Humanosphere is on hiatus. Many thanks to our web design, development and hosting partner Culture Foundry for keeping the site active while we plan our next move. Culture Foundry builds, evolves and supports next-level websites and applications for clients you know, and you couldn’t ask for a better partner to help you thrive in digital. If you’re considering an ambitious website design or development project, we encourage you to make them your very first call.

News in the Humanosphere: Ebola reaches Liberia’s capital

Top Stories

Ebola Reaches Monrovia…At least seven people are believed to have died from Ebola in the Liberian capital city.  (Boston.Com)

Another World Cup Bombing, This Time in Nigeria…An explosion has hit northern Nigeria’s Yobe state at a venue televising a World Cup football match, residents and security officials say…(BBC)

Doctors Without Borders says an aerial bombing run over a Sudanese village hit one of its medical facilities, partially destroying a hospital. (AP)

A senior UN official says millions of people caught in crises are unable to get the aid they need due to a lack of funding. The UN says most of these crises are potentially explosive and could erupt into regional conflicts. (VOA)

Female genital mutilation, the excision of the clitoris practiced widely in African and many Muslim countries, is a means for men to maintain control of women and must be eradicated, UN human rights chief Navi Pillay said. (Reuters)


Officials in Nigeria say more than 20 people were killed when gunmen believed to be Boko Haram militants attacked a village in the country’s northeast. (VOA)

The threat of Swaziland being suspended from a US preferential trade agreement, for poor progress in meeting democratic norms, is threatening the livelihoods of tens of thousands of worker in a country where unemployment is already above 40 percent. (IRIN)

The International Committee of the Red Cross has begun distributing seeds and farming equipment in the Central African Republic. The ICRC said the aid is vital to the survival of families who fled rebel attacks and now are returning home to find their farms and granaries destroyed. (VOA)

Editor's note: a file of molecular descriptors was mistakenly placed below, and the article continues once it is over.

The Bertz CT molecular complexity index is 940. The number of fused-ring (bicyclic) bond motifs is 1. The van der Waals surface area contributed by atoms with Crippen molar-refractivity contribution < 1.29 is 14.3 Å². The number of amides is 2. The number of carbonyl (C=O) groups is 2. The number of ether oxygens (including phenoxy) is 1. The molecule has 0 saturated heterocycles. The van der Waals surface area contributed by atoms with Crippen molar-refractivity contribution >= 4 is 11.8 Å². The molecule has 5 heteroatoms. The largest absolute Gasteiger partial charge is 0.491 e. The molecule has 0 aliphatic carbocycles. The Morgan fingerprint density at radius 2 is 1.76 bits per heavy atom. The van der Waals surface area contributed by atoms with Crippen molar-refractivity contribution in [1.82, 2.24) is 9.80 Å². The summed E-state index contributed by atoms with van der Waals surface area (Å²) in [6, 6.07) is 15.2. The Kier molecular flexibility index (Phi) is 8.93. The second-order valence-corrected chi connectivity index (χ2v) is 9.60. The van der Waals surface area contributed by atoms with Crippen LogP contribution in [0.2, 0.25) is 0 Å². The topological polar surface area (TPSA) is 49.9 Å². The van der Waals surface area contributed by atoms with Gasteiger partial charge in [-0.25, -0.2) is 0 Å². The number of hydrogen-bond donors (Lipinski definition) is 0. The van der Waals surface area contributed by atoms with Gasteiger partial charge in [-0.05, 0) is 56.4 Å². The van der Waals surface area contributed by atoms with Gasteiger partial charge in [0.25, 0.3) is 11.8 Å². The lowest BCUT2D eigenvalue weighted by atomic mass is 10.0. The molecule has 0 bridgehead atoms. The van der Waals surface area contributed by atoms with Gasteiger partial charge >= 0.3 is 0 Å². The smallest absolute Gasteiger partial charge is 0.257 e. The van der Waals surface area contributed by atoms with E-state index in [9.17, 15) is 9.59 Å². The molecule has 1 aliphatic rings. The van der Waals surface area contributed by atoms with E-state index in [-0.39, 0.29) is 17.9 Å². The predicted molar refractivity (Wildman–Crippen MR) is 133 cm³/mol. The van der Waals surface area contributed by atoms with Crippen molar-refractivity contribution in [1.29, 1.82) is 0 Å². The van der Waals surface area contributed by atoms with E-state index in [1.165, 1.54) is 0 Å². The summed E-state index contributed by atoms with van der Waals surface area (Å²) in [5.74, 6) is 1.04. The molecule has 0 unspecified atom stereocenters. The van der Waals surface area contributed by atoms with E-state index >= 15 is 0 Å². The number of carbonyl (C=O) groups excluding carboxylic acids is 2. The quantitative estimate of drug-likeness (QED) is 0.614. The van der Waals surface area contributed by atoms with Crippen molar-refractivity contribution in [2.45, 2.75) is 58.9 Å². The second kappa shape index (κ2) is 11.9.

Hundreds of South Sudanese children marched through the streets of Juba, carrying hand-painted posters and placards calling on grown-ups in the country to stop six months of fighting so that they can lead normal lives again. (VOA)

A week after yet another peace deal was signed for South Sudan, the threat of famine still stalks the world’s youngest nation, where more than seven million people are at risk of hunger and disease, a top U.N. official has warned. (VOA)

The Government of Guinea, the World Health Organization, and UNICEF completed a vaccination campaign in the country’s Eastern Region where a recent meningitis outbreak has already caused at least 52 deaths since the beginning of the year. (UNICEF)


An outbreak of deadly MERS virus infections remains a serious public health problem, the World Health Organization said on Tuesday, but an upsurge in cases is abating and the disease does not constitute a global emergency. (VOA)


Thai government officials are defending their country’s rights record as the US State Department prepares to issue its annual human trafficking report. Thailand faces a possible downgrade to the worst offenders’ category. (VOA)

Cambodian workers are streaming home from Thailand by the tens of thousands, prompting a situation that observers say will create problems as well as opportunities in their home country. (VOA)

Solomon Islands flood victims still say they won’t leave evacuation centers until the government comes through with its promise to resettle them. (ABC)

Families of asylum-seekers killed in a shipwreck off Australia’s Christmas Island in 2010 are suing the government, arguing it breached its duty of care in a move Canberra Tuesday blasted as “shameful.” (AP)

The Americas

Thousands of children never make it as far as the United States. This year alone, 4,500 unaccompanied minors from Honduras have already been detained in Mexico and deported. (CNN)

Argentine leader says she won’t honor $1.3 billion debt ruling despite US Supreme Court loss. (AP)


‘What’s Wrong With an African Spring?’ (RNW)

Global Prosperity Wonkcast: If China Sneezes, Will Latin America Catch Pneumonia? (CGD)

Is Tanzania Stepping Into Energy Trap? (EA Business)

Reforming Taxation to Promote Growth and Equity (Policy Innovations)

Do We Practice Climate-Smart Agriculture? (Development that Works)

Of Temples, Toilets and Tendencies: New Survey from RICE (Development Horizons)

Aid transparency hits a new low (Development Policy Centre)

The legacy of the ‘German Bob Geldof of development aid’ (Africa is a Country)


About Author

Tom Murphy

Tom Murphy is a New Hampshire-based reporter for Humanosphere. Before joining Humanosphere, Tom founded and edited the aid blog A View From the Cave. His work has appeared in Foreign Policy, the Huffington Post, the Guardian, GlobalPost and Christian Science Monitor. He tweets at @viewfromthecave. Contact him at tmurphy[at]